Two techniques to scan your WordPress installation and check if you’re hacked.

News [April 24th, 2012]: I’ve launched Wordfence to permanently fix your WordPress site’s security issues. Click here to learn more.

I just helped another target of the timthumb.php vulnerability to clean their machine. The method the hacker used to hide their tracks was a little different to what I’ve seen in the past. So I wanted to mention it here and let you know how to scan for it.

As I previously mentioned, the method I’ve seen hackers use to hide their source code is to encode it using base64 encoding and then use base64_decode and eval() in PHP to execute the code at runtime.

You can scan for base64 decoding by getting a shell on your WordPress server and running the following in the root of the WordPress installation directory:

grep -r base64_decode *

Keep in mind that some files that are not hacked will show up, like the newest version of timthumb.php which includes a base64 encoded image. But this is a good starting point to get a list of files that warrant further inspection.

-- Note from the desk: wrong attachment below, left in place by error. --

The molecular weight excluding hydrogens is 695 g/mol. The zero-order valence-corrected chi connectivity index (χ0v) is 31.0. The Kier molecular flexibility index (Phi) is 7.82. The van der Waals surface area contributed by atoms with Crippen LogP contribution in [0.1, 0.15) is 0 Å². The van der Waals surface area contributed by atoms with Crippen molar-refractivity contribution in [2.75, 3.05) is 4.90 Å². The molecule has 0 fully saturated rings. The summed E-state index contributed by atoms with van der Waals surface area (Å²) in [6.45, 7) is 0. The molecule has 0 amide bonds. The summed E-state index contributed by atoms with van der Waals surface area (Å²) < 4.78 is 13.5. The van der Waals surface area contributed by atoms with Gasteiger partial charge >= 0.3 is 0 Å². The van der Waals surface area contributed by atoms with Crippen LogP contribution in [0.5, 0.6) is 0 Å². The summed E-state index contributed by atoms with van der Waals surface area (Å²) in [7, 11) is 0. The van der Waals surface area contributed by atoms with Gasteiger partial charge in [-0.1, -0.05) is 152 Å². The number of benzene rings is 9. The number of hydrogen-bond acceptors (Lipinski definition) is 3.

The hack I saw today was different. The hacker used hexadecimal escaping to hide their tracks. They didn’t just encode hostnames and things that a security analyst would obviously search for. They also encoded individual javascript commands and strings containing HTML element names.

You can use this perl compatible regular expression to search for hex encoded data in your javascript. Again, run this in a shell in the wordpress root installation directory:

grep -rP “(?:\\\\x[A-F0-9]{2}){5}” *

This will search for strings of at least 5 sequential hex encoded digits. You may get some false positives like class-simplepie.php . But again, this will give you a list of files that require closer inspection.

The file that was infected today was wp-includes/js/l10n.js. The attacker had appended hex encoded javascript to it. You can see what a normal file looks like here.

If you’ve been hacked, or suspect you’ve been hacked, drop me an email at mmaunder at gmail. I charge a very reasonable consulting rate and it usually takes 1 to 3 hours to fix the system and harden up permissions to prevent future attacks.

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